After studying a Bachelor of Commerce, Sydney local Anika Patel decided to take a gap year during which she found herself volunteering in a refugee camp in northern Greece. It was there that she came across a talented group of Yazidi women, and began thinking about ways in which she could distribute their beautiful wall hangings.
One of the world’s most persecuted minorities, the Yazidi genocide was started by Islamic State in 2014 and led to the massacre of thousands and the mass abduction of Yazidi women from their ancestral lands in northern Iraq.
“I ended up co-founding Duzzi with a group of women in the refugee camp as I saw that they had so much passion, talent, and time, and could create items that I knew I could sell. It seemed like a relatively simple way to help them have more comfort in their lives and provide them with motivation and a sense of achievement when they have spent years in a situation where they have very little control over their lives,” says Anika of the initiative that sees 100 per cent of profits returned to the camp.
“Duzzi (pronounced Does-ee) means wool or yarn in Kurmanji, which is a Kurdish dialect that is spoken by the residents of the refugee camp. Not only are the items they make made from wool, but wool is one of the things we buy with the proceeds, as the women then use it to make winter clothes for their families,” says Anika.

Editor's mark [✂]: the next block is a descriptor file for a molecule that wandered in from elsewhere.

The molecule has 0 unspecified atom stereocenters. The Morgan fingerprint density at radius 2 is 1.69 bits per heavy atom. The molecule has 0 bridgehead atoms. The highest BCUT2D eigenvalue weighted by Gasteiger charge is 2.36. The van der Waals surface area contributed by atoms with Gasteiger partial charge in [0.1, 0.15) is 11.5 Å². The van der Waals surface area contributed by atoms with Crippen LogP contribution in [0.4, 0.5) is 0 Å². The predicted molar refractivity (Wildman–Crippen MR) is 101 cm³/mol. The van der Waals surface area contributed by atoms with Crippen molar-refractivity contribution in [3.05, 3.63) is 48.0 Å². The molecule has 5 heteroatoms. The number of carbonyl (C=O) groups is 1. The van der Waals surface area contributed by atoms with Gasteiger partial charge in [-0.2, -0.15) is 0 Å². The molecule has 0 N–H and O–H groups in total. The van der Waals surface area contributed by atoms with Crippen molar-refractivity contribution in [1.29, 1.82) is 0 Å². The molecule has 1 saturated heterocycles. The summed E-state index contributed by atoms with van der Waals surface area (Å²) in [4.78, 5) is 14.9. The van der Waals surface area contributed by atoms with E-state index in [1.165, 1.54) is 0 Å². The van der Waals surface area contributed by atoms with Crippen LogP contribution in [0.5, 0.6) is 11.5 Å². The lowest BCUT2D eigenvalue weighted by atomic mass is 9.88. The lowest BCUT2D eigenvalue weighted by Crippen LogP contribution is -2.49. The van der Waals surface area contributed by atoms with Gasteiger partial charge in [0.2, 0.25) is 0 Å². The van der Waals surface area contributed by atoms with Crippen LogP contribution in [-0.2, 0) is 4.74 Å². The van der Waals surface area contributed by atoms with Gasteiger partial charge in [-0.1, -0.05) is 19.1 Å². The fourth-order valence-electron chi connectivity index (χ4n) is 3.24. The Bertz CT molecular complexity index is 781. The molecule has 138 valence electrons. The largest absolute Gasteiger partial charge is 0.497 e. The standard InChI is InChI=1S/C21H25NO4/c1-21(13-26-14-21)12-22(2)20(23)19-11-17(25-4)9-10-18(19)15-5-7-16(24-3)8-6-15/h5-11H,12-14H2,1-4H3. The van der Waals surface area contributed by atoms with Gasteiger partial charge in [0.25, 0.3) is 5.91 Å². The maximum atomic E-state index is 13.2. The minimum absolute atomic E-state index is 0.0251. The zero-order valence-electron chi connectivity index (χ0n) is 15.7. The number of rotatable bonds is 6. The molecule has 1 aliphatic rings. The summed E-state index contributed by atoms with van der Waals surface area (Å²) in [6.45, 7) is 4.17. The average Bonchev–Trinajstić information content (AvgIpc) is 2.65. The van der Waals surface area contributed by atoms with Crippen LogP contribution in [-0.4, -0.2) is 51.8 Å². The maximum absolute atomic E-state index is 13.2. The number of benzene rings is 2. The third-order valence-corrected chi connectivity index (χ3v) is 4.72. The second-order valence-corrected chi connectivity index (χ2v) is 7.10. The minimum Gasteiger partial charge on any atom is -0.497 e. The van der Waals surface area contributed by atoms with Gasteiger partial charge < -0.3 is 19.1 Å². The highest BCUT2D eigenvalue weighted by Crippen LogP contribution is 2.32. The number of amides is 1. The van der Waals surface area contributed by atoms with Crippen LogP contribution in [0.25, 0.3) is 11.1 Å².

Profits are also used to purchase many items that most of us take for granted. “Most organisations distributing aid to refugees focus on covering the bare necessities, leaving some everyday items such as deodorant and moisturiser labelled as ‘luxury’, while we in developed countries enjoy these products as everyday as essentials,” says Anika who explains that, in the past month alone, the proceeds have allowed for the purchase of hundreds of balls of local wool, lip balm, hand cream, craft supplies and deodorant.
The next round of proceeds will go towards purchasing bras for every woman in the camp. “Bras are very rarely distributed by the other organisations, but they are an important essential for these women,” says Anika.
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